HOUSTON, TX (Aug. 18, 2009) – The Catholic priest leading efforts to canonize the late Pope John Paul II will discuss his efforts and the legacy of the pontiff in a special public address at Holocaust Museum Houston on Thursday, Sept. 10, 2009.
Monsignor Slawomir Oder, who is based in Rome, will conduct an English-language presentation of “Pope John Paul II: Builder of Bridges,” to be followed by a question and answer period open to the audience. The Polish-born Oder will answer questions in either his native tongue or adopted language of Italian, but a translator will be present to facilitate the discussion with English-speaking audience members.
The lecture begins at 7:30 p.m. in the Albert and Ethel Herzstein Theater at Holocaust Museum Houston’s Morgan Family Center, 5401 Caroline St., in Houston’s Museum District. Admission is free.
Ordained a priest in 1989, then 19-year-old Oder started at the Diocese of Torun, Poland. From 1989 to 1992, he taught at the Pontifical Seminary of Rome before becoming the rector, or leader, of the Annexed Church of St. Mary Immaculate and St. Joseph Benedict Labre in Taranto, Italy. In September 2001, Oder was appointed judicial vicar of the Appellation Tribunal of the Vicariate of Rome, acting as judge for the Diocese of Rome.
Oder was then appointed postulator in the Cause of Beatification and Canonization of the Servant of God John Paul II shortly after the former pope’s death in 2005. Traditionally, a five-year waiting period is required before the canonization process can begin, but succeeding Pope Benedict XVI waived the delay.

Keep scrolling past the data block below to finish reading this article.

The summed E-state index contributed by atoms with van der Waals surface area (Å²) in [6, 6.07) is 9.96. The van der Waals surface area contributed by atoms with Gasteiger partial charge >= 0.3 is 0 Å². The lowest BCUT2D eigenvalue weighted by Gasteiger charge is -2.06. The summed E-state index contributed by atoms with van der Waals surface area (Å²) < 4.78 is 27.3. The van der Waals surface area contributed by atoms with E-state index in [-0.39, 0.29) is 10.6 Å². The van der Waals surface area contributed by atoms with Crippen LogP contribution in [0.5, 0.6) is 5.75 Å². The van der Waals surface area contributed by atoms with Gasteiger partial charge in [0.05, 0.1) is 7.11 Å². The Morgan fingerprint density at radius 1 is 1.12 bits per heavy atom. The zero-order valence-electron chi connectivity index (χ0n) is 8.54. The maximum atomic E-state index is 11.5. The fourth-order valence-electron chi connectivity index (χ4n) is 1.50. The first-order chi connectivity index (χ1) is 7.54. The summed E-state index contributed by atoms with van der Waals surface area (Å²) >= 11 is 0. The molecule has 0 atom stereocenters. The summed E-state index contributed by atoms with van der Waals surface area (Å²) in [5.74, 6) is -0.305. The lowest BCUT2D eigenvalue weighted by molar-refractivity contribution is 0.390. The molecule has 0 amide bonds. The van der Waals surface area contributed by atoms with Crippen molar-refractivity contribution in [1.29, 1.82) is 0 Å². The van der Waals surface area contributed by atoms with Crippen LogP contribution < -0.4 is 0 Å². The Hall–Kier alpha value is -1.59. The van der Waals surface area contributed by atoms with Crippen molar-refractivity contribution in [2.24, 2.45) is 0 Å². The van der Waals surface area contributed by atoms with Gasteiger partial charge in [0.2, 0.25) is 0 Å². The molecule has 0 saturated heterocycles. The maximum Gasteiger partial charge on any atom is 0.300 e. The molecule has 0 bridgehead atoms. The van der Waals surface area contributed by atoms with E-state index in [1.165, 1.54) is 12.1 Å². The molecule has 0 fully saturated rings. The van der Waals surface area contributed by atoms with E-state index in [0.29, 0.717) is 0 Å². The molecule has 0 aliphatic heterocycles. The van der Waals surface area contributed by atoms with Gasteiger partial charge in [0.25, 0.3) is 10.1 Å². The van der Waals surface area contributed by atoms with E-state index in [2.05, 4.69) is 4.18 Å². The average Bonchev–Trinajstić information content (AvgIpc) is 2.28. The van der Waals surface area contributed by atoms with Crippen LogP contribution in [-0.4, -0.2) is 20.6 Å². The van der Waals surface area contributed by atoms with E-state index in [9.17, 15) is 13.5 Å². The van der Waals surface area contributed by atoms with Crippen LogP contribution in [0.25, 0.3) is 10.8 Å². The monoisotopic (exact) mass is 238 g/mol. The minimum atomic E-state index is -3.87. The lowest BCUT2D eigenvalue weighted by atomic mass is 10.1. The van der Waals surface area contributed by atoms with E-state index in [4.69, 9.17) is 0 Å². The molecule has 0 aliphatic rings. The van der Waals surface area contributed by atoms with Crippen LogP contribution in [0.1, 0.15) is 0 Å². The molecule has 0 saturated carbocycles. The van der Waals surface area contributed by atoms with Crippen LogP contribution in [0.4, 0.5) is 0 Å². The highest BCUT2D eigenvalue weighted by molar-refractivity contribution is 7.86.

The presentation coincides with the opening of Holocaust Museum Houston newest exhibit, "A Blessing to One Another: Pope John Paul II and the Jewish People," an interactive experience that allows visitors to follow in John Paul II’s footsteps from his childhood to his role as head of the world’s largest church. The exhibit running from Aug. 28 through Jan. 3 includes photographs, video footage, documents and artifacts recording the extraordinary contributions of the pope to relations between the Catholic and Jewish faiths. It includes about 70 artifacts on loan from 10 museums and private collections that help illustrate the pope's association with the Jewish community from the time of his childhood and how these life-long associations shaped his papacy, the church and Jewish-Catholic relations.
Included among the artifacts on view will be a white Zuccheto, or skull cap, bearing the pope's initials and worn during his visit to Israel in 2000. Also included will be the walking staff used to help him approach the Western Wall.
“A Blessing to One Another: Pope John Paul II and the Jewish People,” along with the Museum’s other featured exhibit, “Besa: Muslims Who Saved Jews during the Holocaust,” demonstrate that even conflicting religions can come together in times of need and in times of peace.
Holocaust Museum Houston is dedicated to educating people about the Holocaust, remembering the 6 million Jews and other innocent victims and honoring the survivors' legacy. Using the lessons of the Holocaust and other genocides, the Museum teaches the dangers of hatred, prejudice and apathy.
Holocaust Museum Houston is free and open to the public and is located in Houston’s Museum District at 5401 Caroline St., Houston, TX 77004.
For more information about the Museum, call 713-942-8000 or visit www.hmh.org.